The success of winning an Oscar for their screenwriting work on Alexander Payne’s The Descendants opened some doors for Jim Rash and Nat Faxon, who have spent most of their careers acting in minor roles in US sitcoms and comedy films. The Way, Way Back is their directorial debut, and is a sweet and very funny coming-of-age story with a whiff of autobiography.
Duncan (Liam James with the adolescent awkwardness of a young Michael Cera, but countered by a beautiful melancholy) is a 14-year-old spending the summer with his mother (Toni Collette) and her new boyfriend Trent (Steve Carell in brilliantly dickish mode) and his daughter at Trent’s beach house. Duncan and Trent’s relationship is strained, and it only gets worse when Trent attempts to give the young man a pep talk and ends up writing him off as a “3-out-of-10”. Duncan spends the summer trying to avoid the embarrassingly debauched antics of Trent and his friends, and is befriended, and then employed by Owen (Sam Rockwell), the manger of a local water park.
As soon as Rockwell hits his stride the film takes off in a wonderful fashion. Owen is the perfect Peter Pan-esque blurring of surrogate father and elder brother that both Duncan, and the film, needs. Too often I’ve seen promising US indie films stare at their navel and forget to make the audience smile (Adventureland, I’m looking at you), but Rockwell delivers a performance of such charm, energy, and out-right hilarity that the audience never gets a chance to think about the possibility of getting bored.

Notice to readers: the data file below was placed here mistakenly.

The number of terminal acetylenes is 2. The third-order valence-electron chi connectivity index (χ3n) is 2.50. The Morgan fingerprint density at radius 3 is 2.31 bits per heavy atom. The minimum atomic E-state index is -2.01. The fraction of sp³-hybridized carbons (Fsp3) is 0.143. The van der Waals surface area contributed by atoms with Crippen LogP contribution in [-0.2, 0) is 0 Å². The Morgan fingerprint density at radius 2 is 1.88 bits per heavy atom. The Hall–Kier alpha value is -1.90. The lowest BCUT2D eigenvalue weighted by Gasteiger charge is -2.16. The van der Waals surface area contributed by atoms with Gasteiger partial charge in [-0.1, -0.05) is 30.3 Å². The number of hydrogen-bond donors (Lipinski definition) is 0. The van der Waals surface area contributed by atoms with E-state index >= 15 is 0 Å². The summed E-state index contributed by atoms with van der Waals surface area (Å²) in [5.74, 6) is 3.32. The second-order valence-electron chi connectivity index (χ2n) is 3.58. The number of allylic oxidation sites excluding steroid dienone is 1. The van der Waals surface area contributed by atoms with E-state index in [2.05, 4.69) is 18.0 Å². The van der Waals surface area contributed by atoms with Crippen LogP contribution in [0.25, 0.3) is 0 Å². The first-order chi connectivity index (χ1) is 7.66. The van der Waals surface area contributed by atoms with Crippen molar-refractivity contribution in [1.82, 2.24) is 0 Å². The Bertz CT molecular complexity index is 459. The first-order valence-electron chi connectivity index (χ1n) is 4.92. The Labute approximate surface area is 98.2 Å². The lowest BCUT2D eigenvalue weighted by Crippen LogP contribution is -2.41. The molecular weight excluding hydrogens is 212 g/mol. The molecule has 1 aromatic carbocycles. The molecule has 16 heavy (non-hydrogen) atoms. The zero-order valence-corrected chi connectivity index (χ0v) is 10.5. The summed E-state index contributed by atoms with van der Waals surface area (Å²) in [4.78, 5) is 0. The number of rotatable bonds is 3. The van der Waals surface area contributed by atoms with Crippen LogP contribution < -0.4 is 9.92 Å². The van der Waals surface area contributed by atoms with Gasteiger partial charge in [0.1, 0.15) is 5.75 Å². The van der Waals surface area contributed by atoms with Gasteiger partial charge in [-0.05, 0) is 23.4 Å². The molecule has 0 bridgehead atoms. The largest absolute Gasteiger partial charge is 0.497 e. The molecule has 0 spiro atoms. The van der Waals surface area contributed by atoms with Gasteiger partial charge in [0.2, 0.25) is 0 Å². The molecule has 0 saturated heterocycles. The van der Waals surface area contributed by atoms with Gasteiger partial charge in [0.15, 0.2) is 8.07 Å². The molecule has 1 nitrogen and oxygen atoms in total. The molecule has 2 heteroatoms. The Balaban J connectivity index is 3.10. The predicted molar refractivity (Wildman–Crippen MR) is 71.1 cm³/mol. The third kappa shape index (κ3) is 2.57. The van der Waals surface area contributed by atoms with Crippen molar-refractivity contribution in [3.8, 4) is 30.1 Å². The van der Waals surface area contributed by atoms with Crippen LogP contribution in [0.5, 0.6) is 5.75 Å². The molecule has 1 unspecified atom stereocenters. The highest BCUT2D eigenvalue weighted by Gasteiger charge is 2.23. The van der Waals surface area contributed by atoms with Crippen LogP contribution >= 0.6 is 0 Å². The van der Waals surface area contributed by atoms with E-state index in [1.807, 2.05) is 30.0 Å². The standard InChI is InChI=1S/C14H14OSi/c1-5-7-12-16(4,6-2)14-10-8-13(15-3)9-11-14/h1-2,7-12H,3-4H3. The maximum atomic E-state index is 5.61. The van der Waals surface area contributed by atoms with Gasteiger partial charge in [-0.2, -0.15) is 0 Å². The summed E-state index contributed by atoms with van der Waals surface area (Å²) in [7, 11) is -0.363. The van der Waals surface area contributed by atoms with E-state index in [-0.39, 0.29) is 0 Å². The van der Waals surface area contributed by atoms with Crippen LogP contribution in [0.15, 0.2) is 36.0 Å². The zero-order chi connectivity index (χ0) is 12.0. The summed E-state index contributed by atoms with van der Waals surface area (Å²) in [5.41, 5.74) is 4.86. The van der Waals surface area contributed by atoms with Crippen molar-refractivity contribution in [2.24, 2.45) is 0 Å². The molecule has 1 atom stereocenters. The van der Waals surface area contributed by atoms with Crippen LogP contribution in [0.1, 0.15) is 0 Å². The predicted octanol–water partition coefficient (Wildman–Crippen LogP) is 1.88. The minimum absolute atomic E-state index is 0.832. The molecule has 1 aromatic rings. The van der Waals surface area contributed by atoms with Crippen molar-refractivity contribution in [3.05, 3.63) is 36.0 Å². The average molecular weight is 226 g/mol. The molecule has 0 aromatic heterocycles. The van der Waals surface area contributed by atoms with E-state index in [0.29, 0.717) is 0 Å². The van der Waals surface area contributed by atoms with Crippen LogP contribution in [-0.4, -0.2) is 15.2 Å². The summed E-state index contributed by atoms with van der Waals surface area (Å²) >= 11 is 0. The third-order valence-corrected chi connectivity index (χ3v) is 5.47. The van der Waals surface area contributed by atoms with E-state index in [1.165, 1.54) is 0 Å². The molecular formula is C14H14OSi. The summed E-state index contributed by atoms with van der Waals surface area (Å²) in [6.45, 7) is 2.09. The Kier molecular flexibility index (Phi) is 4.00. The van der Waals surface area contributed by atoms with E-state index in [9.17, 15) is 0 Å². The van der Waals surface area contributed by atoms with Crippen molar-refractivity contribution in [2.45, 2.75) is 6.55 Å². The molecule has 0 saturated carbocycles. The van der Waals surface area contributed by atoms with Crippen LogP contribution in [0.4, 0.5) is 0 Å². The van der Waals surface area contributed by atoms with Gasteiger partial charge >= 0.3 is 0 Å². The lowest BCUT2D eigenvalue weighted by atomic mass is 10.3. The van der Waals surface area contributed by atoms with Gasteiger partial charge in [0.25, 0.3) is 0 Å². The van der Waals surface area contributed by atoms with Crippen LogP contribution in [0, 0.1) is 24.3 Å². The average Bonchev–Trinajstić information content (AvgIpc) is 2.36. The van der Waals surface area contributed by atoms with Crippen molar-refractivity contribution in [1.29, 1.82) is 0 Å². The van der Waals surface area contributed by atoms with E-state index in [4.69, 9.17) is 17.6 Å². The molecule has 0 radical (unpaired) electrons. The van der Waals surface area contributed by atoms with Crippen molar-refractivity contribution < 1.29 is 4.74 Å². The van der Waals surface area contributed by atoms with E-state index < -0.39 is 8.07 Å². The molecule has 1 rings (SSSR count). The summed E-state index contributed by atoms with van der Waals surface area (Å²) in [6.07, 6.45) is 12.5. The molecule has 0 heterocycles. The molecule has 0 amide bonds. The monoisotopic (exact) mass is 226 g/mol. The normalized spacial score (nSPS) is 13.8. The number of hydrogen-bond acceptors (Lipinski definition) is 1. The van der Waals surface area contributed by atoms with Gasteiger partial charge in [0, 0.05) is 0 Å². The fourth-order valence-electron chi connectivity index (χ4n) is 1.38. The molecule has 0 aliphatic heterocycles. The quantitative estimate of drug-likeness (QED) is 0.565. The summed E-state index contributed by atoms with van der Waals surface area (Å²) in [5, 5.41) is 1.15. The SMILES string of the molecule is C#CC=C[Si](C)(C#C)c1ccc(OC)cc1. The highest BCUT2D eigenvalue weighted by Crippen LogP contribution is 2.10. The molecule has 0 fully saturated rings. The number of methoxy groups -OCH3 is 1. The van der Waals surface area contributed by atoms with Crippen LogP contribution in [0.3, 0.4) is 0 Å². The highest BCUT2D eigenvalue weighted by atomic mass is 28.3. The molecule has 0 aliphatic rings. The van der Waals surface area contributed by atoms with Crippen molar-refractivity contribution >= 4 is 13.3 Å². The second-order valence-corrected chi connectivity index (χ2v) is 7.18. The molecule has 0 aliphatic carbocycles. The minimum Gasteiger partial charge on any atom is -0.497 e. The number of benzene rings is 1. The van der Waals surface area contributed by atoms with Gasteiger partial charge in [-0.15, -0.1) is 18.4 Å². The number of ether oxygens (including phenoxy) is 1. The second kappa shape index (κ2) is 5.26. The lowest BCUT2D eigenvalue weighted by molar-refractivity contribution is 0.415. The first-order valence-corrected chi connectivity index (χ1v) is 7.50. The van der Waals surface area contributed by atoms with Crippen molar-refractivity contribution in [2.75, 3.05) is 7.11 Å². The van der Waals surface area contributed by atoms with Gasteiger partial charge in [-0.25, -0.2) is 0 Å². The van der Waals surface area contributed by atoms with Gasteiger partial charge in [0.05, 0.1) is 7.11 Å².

Yet despite Rockwell doing his best to hog the limelight, this is one of the finest ensemble cast performances I’ve seen all year. As well as Carell and Collette, the roll call of supporting actors is pretty much a who’s who of US indie comedies, with great performances from Alison Peet, Rob Corddry, and Maya Rudolph; meanwhile Nat Faxon and Jim Rash also get a chance to show off their comic skills as employees at the water park, And almost stealing the show from Rockwell is the incredible Allison Janney as Trent’s flirtatious, drunken neighbour, and it’s a good job she doesn’t share any screen time with Rockwell as I’m not sure the fabric of the universe could cope with the awesomeness that would entail.
Although the film briefly wallows in sentimentality and hackneyed nostalgia, it’s such a warm and funny film that I am more than prepared to forgive its minor flaws. In a decent year for comedy, this stands out as one of the best yet.
The Way, Way Back is released in cinemas today.